Ricardo Campello: he nearly landed a triple loop | Photo: Campello

It looks unreal, and it can be dangerous, too. Windsurfing's triple loop is not yet a reality, but Ricardo Campello is leading the way.

Looping requires a lot of practice, but when you're going for a triple attempt, the chances will hurt yourself increase dramatically.

Wave sailing specialists know that timing, speed, a good ramp, and a powered sail are needed to land a double loop. And everything happens quickly.

Now, imagine the acrobatics involved in a triple loop. Because there's so much rotation going on, the landing is truly heavy and may result in a few broken bones.

Campello was one of the first to go for the triple loop. He started practicing it around 2008. Seven years ago, Boujmaa Guilloul passed out after trying to land windsurfing's ultimate loop.

"We were having mast-high waves in the bigger sets. I saw this ramp coming, and I knew it was the perfect wave for a triple try, so I went for it," the Moroccan windsurfer explained at the time.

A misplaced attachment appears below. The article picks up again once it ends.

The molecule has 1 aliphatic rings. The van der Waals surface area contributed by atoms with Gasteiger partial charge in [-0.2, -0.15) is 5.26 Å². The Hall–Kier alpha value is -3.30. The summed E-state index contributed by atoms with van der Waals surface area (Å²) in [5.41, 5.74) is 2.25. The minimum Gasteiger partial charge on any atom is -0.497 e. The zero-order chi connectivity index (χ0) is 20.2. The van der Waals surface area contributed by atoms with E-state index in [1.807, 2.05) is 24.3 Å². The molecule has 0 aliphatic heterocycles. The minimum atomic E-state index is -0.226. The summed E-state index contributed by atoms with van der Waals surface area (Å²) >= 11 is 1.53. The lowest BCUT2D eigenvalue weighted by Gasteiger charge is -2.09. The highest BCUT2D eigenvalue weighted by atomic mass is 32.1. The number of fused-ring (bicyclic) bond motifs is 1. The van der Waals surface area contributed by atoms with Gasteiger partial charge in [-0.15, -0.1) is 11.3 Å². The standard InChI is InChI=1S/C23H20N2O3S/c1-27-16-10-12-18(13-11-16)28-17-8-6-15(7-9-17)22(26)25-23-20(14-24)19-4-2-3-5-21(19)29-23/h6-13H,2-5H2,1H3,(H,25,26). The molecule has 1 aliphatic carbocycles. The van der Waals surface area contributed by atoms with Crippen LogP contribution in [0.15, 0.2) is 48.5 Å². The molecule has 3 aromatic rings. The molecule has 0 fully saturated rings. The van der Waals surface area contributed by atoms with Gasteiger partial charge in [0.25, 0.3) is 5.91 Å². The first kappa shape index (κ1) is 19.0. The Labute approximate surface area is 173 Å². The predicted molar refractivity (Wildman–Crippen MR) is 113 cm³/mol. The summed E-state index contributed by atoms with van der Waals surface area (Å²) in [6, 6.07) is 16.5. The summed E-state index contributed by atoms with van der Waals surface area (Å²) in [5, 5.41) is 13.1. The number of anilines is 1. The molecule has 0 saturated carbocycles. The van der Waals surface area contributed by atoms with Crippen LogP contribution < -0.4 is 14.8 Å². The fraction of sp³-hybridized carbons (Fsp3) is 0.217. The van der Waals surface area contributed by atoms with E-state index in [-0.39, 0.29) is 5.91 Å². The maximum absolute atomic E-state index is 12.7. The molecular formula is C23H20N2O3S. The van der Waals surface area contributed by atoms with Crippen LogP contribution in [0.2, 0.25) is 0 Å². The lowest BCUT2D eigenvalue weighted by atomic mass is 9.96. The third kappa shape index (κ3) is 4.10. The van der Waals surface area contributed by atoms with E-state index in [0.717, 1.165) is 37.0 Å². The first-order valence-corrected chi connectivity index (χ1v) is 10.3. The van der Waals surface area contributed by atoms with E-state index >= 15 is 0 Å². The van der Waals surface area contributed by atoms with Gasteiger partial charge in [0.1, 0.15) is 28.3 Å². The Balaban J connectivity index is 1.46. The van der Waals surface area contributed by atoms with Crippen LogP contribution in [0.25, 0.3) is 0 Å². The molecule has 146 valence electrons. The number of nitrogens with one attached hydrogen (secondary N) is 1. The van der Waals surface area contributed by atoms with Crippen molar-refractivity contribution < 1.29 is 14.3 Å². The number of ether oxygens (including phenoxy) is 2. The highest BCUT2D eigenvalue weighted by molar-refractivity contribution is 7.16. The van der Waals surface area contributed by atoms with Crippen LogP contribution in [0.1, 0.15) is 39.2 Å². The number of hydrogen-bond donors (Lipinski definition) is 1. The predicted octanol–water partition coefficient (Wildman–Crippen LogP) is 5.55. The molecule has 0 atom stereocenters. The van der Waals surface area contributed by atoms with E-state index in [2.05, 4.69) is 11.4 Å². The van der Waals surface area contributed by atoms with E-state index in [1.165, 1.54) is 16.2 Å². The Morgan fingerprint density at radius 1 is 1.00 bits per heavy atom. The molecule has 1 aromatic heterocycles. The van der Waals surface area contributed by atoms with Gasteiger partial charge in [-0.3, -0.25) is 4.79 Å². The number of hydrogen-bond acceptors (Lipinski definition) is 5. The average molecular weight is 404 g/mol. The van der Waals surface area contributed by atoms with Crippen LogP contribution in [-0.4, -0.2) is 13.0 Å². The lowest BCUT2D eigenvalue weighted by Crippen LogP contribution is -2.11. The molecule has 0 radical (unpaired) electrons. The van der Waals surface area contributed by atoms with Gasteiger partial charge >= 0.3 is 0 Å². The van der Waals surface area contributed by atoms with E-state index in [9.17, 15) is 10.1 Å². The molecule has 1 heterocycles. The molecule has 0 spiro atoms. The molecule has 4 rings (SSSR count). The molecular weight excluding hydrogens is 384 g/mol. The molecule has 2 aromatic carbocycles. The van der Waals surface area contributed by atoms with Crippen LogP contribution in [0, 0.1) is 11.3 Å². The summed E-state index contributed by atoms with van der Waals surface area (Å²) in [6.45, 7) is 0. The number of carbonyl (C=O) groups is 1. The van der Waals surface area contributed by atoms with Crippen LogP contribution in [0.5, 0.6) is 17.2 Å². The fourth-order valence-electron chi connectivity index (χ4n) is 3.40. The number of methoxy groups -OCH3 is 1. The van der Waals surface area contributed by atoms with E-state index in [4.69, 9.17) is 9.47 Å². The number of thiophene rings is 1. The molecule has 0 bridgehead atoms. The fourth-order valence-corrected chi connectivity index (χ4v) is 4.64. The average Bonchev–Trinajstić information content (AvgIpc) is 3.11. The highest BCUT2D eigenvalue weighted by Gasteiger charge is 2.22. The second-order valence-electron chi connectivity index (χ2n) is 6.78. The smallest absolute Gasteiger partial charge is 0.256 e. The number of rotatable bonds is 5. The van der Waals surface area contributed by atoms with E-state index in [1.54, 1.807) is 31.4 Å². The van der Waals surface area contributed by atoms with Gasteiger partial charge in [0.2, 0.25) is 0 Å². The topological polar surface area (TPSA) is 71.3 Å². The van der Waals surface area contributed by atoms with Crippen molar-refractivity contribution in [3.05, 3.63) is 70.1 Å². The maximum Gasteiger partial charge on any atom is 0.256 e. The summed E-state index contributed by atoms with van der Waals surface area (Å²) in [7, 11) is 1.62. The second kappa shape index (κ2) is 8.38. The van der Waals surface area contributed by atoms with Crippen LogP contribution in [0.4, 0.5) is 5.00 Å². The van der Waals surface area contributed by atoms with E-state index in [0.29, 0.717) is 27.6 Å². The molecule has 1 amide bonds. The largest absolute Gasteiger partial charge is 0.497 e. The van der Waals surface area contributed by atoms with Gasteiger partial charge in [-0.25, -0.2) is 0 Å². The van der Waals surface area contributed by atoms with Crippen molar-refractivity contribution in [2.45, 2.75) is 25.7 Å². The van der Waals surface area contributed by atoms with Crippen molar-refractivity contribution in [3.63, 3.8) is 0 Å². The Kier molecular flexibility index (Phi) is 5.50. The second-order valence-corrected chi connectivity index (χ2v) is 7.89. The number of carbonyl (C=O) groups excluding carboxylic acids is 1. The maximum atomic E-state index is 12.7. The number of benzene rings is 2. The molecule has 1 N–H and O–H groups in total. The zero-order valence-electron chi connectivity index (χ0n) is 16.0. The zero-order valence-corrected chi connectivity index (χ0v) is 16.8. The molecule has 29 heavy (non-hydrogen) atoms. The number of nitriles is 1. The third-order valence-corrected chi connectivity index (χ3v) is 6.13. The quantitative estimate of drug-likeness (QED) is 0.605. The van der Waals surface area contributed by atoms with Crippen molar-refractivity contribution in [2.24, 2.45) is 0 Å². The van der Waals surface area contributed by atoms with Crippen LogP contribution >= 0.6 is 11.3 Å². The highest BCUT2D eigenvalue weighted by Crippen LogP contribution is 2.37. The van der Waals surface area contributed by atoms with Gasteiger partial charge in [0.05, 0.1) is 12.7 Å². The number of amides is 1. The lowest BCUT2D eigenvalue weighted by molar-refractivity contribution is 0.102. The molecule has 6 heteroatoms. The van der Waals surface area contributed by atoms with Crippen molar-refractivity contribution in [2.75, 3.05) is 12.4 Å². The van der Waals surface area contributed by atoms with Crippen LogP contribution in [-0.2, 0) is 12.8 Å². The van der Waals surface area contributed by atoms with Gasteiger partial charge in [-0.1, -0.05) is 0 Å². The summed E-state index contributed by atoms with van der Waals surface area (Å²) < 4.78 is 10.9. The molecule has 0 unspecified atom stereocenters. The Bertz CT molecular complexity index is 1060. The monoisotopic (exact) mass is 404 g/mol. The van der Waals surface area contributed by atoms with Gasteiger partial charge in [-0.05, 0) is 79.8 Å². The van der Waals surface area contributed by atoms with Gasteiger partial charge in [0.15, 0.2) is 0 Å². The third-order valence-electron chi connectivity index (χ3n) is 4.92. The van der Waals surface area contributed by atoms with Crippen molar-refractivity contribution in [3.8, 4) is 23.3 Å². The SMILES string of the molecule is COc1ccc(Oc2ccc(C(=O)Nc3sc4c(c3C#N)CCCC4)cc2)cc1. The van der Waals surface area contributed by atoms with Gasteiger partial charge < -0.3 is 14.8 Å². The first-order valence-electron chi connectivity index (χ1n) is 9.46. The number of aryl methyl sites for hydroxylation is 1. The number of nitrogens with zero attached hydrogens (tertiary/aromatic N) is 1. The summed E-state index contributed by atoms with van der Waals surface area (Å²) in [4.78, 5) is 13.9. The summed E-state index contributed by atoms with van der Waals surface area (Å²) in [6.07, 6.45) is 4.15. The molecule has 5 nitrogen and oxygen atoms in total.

"I hit the water, and I only woke up five minutes later on the beach, after being rescued by the lifeguards, and few friends. I was pretty lucky that day."

Guilloul spent three days in the hospital. But the quest didn't end. Antoine Martin and Philip Köster have also been trying to land the tricky maneuver, but they haven't been successful yet.

Recently, Ricardo Campello nearly landed what seems to be a triple push loop at Pozo Izquierdo, in the Canary Islands. He's almost there - maybe a little bit more wind, or perhaps a bigger ramp.

But remember: if you're going for it, use a helmet, wear an impact vest, and make sure you do it surrounded by friends or people that may help you in case anything goes wrong.

Learn how to do a forward loop.

Johan De Goede has taken out the 2018 Digicape Tand Invitational. The legendary event got underway in pumping eight-to-ten-foot waves in Cape Town, South Africa.

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